Friday, August 29, 2014

Heads Up Regarding Late Season Hazards

Icy area
Fall is arriving swiftly with changing weather and variable visibility.

Please use caution and come prepared for your visit. The fall weather can change rapidly from sunshine to clouds, fog and even snow. Expect decreased visibility conditions.

In some places the glorious sunshine of the summer has finally melted down to the ice of the Muir Snow Field. Be aware of firm and slippery ice in some places. Crampons or other traction devices are still optional at this time but may come in handy on the upper section depending on your comfort and skill level.

Weak/false bridge across crevasse.


You don't want to go there.

As of this posting none of the crevasses observed were wider than ~18" and were easily stepped over. Note that 18" is still large enough for some people to fall into. By crevasse standards 18" is small but it is big enough to bite and cause serious harm or worse.

Friday, August 08, 2014

Mountain Ambassador Extraordinaire

Early in August - on the fifth - we remembered our partner on the mountain, colleague, and friend, Ted Cox.  Ted passed away two years ago, but still seems to be present in our lives everyday at high camp.  He worked at Camp Muir for about a decade doing most everything: fixing doors on huts, installing new solar toilets, painting and weather proofing the structures, helping climbers with broken crampons, hauling down garbage left in the public shelter, hauling up medical kit supplies, and assisting the rangers with search and rescues. These were but a few of his skills. Where Ted stood far above the rest of us was in his extraordinary willingness to befriend anyone who ventured over to say hello. "Welcome to Camp Schurman" he would say as someone walked out of the clouds into Muir.  The ruse never lasted long, but reminded everyone that everything didn't have to be so serious.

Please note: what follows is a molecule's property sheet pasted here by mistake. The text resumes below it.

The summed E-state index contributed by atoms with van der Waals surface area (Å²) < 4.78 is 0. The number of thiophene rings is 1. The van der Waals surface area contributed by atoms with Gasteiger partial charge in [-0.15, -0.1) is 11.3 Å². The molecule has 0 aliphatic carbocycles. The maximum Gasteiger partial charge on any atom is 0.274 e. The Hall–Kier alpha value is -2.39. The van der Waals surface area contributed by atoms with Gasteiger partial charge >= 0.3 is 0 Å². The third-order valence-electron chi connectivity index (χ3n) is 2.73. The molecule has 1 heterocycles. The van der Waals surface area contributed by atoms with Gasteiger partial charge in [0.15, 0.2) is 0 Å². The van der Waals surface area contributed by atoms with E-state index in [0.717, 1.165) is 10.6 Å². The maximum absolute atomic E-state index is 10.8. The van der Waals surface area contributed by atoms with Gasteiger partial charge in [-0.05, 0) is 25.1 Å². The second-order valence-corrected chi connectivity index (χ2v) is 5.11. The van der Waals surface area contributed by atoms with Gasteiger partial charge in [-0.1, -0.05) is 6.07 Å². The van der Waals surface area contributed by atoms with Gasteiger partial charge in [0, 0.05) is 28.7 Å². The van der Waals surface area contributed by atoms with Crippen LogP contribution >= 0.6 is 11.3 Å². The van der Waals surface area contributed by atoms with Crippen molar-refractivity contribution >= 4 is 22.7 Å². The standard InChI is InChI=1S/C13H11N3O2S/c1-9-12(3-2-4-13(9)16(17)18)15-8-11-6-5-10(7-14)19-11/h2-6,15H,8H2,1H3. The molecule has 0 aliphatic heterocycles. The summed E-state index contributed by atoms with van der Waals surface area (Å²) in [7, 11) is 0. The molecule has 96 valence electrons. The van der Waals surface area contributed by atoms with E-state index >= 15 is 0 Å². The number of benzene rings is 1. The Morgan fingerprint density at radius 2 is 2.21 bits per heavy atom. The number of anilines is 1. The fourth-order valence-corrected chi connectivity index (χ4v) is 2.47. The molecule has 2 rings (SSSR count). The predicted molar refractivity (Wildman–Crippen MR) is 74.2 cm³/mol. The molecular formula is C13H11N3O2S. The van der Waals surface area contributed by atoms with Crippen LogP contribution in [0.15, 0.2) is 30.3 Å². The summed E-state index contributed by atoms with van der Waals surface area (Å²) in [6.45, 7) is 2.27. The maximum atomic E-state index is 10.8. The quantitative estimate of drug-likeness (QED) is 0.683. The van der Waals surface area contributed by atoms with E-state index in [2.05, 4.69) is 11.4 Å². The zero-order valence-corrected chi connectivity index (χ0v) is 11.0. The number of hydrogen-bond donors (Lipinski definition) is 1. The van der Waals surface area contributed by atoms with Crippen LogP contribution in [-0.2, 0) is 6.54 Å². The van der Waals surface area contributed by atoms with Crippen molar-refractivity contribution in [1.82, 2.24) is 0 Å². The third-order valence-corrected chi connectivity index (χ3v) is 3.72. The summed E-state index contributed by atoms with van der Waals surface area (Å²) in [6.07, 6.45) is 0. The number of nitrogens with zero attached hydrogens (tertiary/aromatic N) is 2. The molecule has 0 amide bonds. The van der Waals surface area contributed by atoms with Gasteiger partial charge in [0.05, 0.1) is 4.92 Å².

Ted brought a mix of compassion, thoughtfulness, humor, competence, and sense of place to Camp Muir.  He knew exactly the measure of the mountain with respect to the cosmos, and kept others informed of it with his sharp wit and smile.  Ted summitted Mount Rainier, but he valued brotherhood and the journey more than any summit.  He'd see folks jockeying to get in front of or behind other rope teams; frustrated from not summitting; nervous about late starts. Ted would try to tell them it wasn't about bagging the peak.  There's always a taller peak - some climbed, like Everest (29,029 ft) and some unclimbed, like Olympus Mons (69,649 ft) - but enjoying the time on the mountain and the people you're around is most important.

In that spirit we remind folks that next time they're waiting for a slow climber on a ladder, or behind a rope team taking a photo, or waiting at a bottleneck on a popular route; to offer a smile, some spare water or snacks, even offer to take a photo.  We're stoked to see so many folks up climbing and having great adventures together.  See you on the glaciers!